Jun 01,2007 00:00
Rick Rogers - CNS
CAMP PENDLETON, Calif. - A marathon pretrial hearing began Wednesday for the commander whose Marines are accused of committing the worst atrocity of the Iraq war. Lt. Col. Jeffrey Chessani, former commanding officer of the 3rd Battalion, 1st Marine Regiment, is charged with violation of an order and dereliction of duty. His hearing at Camp Pendleton is expected to last at least nine days and include dozens of witnesses.
Chessani is the highest-ranking of four officers accused of not fully reporting and investigating the deaths of 24 Iraqi civilians on Nov. 19, 2005, in Haditha. Three enlisted Marines are charged with murdering those Iraqis after a roadside bomb killed one of their unit's members and injured several others.
The defendants have portrayed the deaths as an unavoidable consequence of combat.
Marine 1st Lt. Max Frank supported their perspective. Frank, an officer sent to the scene after the attack, testified that the civilians' deaths were horrendous. But he didn't suggest a war crime had been committed.
"It was unfortunate what happened, but I had no reason to believe it was on purpose," said Frank, whose deposition was recorded in March under a grant of immunity. He is currently deployed in Iraq.
Five of the Iraqi civilians were shot to death as they left a vehicle near the bomb blast. The other 19 were killed in several homes where the enlisted Marines had reported hearing gunfire from insurgents.
The Marines later found no combatants in those houses. Instead, the dead included six children and two women whom Frank found in a single room. He also saw a child whose head was blown off and a man who lost his legs.
Frank testified that he and another Marine loaded the corpses into Humvees. Other Marines refused to take on the task because there weren't enough body bags and gloves for handling the corpses.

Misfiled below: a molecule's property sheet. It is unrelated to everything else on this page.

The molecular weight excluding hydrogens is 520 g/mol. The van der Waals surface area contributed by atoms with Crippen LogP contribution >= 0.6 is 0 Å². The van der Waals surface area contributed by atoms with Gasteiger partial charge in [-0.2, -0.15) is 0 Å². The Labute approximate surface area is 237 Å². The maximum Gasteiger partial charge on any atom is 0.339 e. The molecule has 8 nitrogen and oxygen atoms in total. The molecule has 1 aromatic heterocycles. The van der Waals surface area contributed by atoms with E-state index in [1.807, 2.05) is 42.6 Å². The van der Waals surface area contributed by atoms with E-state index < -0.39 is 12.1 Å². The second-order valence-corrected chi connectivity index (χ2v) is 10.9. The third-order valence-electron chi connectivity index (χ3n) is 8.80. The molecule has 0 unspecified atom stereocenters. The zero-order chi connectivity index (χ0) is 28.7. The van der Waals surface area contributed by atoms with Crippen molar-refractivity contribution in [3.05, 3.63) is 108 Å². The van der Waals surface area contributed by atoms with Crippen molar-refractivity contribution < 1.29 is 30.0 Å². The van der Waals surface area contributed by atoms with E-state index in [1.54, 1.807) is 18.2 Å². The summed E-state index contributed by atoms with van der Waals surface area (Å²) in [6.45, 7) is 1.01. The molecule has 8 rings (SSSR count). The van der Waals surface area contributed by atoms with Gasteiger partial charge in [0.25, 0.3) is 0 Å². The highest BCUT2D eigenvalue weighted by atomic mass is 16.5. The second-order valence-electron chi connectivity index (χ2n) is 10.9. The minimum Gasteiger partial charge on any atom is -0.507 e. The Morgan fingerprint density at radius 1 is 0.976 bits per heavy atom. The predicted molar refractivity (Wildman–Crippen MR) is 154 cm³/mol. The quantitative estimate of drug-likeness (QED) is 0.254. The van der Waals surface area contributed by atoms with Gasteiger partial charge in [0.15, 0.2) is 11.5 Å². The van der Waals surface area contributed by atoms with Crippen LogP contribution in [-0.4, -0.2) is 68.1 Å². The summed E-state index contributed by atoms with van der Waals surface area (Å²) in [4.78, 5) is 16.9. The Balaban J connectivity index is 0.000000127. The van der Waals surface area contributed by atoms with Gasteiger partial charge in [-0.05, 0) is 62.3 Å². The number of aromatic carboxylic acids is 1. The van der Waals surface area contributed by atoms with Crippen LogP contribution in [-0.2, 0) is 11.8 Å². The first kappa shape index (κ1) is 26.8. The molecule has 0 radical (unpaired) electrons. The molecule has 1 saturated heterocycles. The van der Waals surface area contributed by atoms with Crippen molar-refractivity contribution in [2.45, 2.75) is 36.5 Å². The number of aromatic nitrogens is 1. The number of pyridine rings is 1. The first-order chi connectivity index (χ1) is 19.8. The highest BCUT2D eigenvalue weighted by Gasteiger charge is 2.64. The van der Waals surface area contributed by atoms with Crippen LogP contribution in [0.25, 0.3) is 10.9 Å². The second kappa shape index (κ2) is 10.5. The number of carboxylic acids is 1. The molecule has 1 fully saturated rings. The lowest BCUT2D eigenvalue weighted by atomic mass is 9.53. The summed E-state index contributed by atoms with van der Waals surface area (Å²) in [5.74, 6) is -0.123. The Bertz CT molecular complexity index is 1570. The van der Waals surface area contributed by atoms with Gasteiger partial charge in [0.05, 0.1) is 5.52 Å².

The bodies were taken that night to a morgue in Haditha. Local hospital officials were clearly disturbed upon seeing the corpses, Frank said, and one vomited.
Several Marine officers huddled after the killings to decide how to put "the best face" on the incident, Frank said.
They decided "to go out and tell people how sorry they were. The idea was that this is what happens when you let terrorists use your houses to attack Marines," he testified.
Frank also said he snapped some digital photos at the Haditha scene, but that another Marine deleted them because he thought troops were banned from having pictures of dead Iraqis on personal equipment.
Chessani's court proceeding, known as an Article 32 hearing, is expected to include more than 40 witnesses. Defense attorney Brian Rooney has said he might call on senior officers such as Army Gen. George Casey Jr. and Marine Maj. Gen. Richard Huck to testify.
Rooney said no one should be charged for the Haditha killings because the deaths stemmed from legitimate combat. He also said Chessani looked into the incident three times but found no violation of the military's Law of Armed Conflict.
"We are really eating our own," said Rooney, a former Marine lawyer. "The terrorists are laughing in their caves."
Col. Christopher Conlin is the investigating officer in the case. He will recommend whether Chessani goes to trial, and the final decision rests with Lt. Gen. James Mattis, commanding general of the 1st Marine Expeditionary Force at Camp Pendleton.